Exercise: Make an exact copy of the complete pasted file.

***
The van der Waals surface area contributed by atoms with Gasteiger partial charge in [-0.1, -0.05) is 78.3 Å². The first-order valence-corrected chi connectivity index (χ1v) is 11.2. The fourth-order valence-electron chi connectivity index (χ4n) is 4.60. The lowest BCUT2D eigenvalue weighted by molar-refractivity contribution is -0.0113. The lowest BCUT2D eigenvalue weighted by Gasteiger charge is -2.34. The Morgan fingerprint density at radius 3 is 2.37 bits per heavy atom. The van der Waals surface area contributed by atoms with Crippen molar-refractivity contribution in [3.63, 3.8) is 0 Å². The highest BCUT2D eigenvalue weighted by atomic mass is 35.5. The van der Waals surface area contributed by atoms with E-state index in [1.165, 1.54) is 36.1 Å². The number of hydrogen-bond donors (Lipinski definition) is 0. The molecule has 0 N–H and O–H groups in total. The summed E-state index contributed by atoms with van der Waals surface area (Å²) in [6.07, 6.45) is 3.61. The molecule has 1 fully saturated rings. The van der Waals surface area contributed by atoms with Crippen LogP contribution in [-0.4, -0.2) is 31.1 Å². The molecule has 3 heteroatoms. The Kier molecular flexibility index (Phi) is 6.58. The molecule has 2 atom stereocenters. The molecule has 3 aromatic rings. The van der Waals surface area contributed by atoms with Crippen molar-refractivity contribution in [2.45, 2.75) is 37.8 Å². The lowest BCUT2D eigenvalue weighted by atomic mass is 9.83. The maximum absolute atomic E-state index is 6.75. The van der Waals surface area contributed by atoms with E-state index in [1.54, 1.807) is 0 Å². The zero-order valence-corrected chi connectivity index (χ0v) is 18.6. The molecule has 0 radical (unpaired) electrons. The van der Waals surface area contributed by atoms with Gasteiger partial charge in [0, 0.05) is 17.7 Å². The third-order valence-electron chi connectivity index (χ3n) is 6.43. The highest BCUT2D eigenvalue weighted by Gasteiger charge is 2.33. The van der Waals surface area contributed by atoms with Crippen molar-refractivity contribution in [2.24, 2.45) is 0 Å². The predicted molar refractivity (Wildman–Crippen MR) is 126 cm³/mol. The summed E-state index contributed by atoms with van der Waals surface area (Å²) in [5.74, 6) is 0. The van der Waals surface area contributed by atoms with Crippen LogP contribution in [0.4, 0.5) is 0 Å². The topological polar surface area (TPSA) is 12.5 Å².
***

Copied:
The van der Waals surface area contributed by atoms with Gasteiger partial charge in [-0.1, -0.05) is 78.3 Å². The first-order valence-corrected chi connectivity index (χ1v) is 11.2. The fourth-order valence-electron chi connectivity index (χ4n) is 4.60. The lowest BCUT2D eigenvalue weighted by molar-refractivity contribution is -0.0113. The lowest BCUT2D eigenvalue weighted by Gasteiger charge is -2.34. The Morgan fingerprint density at radius 3 is 2.37 bits per heavy atom. The van der Waals surface area contributed by atoms with Crippen molar-refractivity contribution in [3.63, 3.8) is 0 Å². The highest BCUT2D eigenvalue weighted by atomic mass is 35.5. The van der Waals surface area contributed by atoms with E-state index in [1.165, 1.54) is 36.1 Å². The number of hydrogen-bond donors (Lipinski definition) is 0. The molecule has 0 N–H and O–H groups in total. The summed E-state index contributed by atoms with van der Waals surface area (Å²) in [6.07, 6.45) is 3.61. The molecule has 1 fully saturated rings. The van der Waals surface area contributed by atoms with Crippen LogP contribution in [-0.4, -0.2) is 31.1 Å². The molecule has 3 heteroatoms. The Kier molecular flexibility index (Phi) is 6.58. The molecule has 2 atom stereocenters. The molecule has 3 aromatic rings. The van der Waals surface area contributed by atoms with Crippen molar-refractivity contribution in [2.45, 2.75) is 37.8 Å². The lowest BCUT2D eigenvalue weighted by atomic mass is 9.83. The maximum absolute atomic E-state index is 6.75. The van der Waals surface area contributed by atoms with E-state index in [1.54, 1.807) is 0 Å². The zero-order valence-corrected chi connectivity index (χ0v) is 18.6. The molecule has 0 radical (unpaired) electrons. The van der Waals surface area contributed by atoms with Gasteiger partial charge in [0, 0.05) is 17.7 Å². The third-order valence-electron chi connectivity index (χ3n) is 6.43. The highest BCUT2D eigenvalue weighted by Gasteiger charge is 2.33. The van der Waals surface area contributed by atoms with Crippen molar-refractivity contribution in [2.24, 2.45) is 0 Å². The predicted molar refractivity (Wildman–Crippen MR) is 126 cm³/mol. The summed E-state index contributed by atoms with van der Waals surface area (Å²) in [5.74, 6) is 0. The van der Waals surface area contributed by atoms with Crippen LogP contribution in [0.4, 0.5) is 0 Å². The topological polar surface area (TPSA) is 12.5 Å².